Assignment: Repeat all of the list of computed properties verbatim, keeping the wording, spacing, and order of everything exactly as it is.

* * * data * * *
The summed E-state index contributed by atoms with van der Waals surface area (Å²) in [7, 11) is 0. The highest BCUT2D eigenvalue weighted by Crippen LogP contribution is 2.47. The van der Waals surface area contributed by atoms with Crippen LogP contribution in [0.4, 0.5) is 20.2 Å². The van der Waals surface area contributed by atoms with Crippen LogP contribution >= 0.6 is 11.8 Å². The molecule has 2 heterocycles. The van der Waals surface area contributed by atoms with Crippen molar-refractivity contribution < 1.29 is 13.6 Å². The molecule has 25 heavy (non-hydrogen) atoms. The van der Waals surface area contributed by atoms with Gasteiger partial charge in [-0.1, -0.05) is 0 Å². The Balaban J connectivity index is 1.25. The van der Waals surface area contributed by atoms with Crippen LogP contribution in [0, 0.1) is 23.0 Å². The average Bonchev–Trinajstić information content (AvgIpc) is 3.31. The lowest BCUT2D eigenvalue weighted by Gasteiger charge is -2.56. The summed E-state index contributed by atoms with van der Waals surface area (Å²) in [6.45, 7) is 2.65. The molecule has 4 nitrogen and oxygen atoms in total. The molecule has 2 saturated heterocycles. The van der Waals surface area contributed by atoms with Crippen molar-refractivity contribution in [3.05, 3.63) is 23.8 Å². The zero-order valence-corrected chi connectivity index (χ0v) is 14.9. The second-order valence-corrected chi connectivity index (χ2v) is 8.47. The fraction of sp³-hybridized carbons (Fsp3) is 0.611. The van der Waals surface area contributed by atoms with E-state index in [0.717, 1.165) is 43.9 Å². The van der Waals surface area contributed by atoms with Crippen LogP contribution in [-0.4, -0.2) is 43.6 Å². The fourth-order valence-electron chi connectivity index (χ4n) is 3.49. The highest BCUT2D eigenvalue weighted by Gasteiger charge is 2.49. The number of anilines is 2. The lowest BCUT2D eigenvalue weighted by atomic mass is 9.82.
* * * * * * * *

The summed E-state index contributed by atoms with van der Waals surface area (Å²) in [7, 11) is 0. The highest BCUT2D eigenvalue weighted by Crippen LogP contribution is 2.47. The van der Waals surface area contributed by atoms with Crippen LogP contribution in [0.4, 0.5) is 20.2 Å². The van der Waals surface area contributed by atoms with Crippen LogP contribution >= 0.6 is 11.8 Å². The molecule has 2 heterocycles. The van der Waals surface area contributed by atoms with Crippen molar-refractivity contribution < 1.29 is 13.6 Å². The molecule has 25 heavy (non-hydrogen) atoms. The van der Waals surface area contributed by atoms with Gasteiger partial charge in [-0.1, -0.05) is 0 Å². The Balaban J connectivity index is 1.25. The van der Waals surface area contributed by atoms with Crippen LogP contribution in [0, 0.1) is 23.0 Å². The average Bonchev–Trinajstić information content (AvgIpc) is 3.31. The lowest BCUT2D eigenvalue weighted by Gasteiger charge is -2.56. The summed E-state index contributed by atoms with van der Waals surface area (Å²) in [6.45, 7) is 2.65. The molecule has 4 nitrogen and oxygen atoms in total. The molecule has 2 saturated heterocycles. The van der Waals surface area contributed by atoms with Crippen molar-refractivity contribution in [3.05, 3.63) is 23.8 Å². The zero-order valence-corrected chi connectivity index (χ0v) is 14.9. The second-order valence-corrected chi connectivity index (χ2v) is 8.47. The fraction of sp³-hybridized carbons (Fsp3) is 0.611. The van der Waals surface area contributed by atoms with E-state index in [0.717, 1.165) is 43.9 Å². The van der Waals surface area contributed by atoms with Crippen LogP contribution in [-0.4, -0.2) is 43.6 Å². The fourth-order valence-electron chi connectivity index (χ4n) is 3.49. The highest BCUT2D eigenvalue weighted by Gasteiger charge is 2.49. The number of anilines is 2. The lowest BCUT2D eigenvalue weighted by atomic mass is 9.82.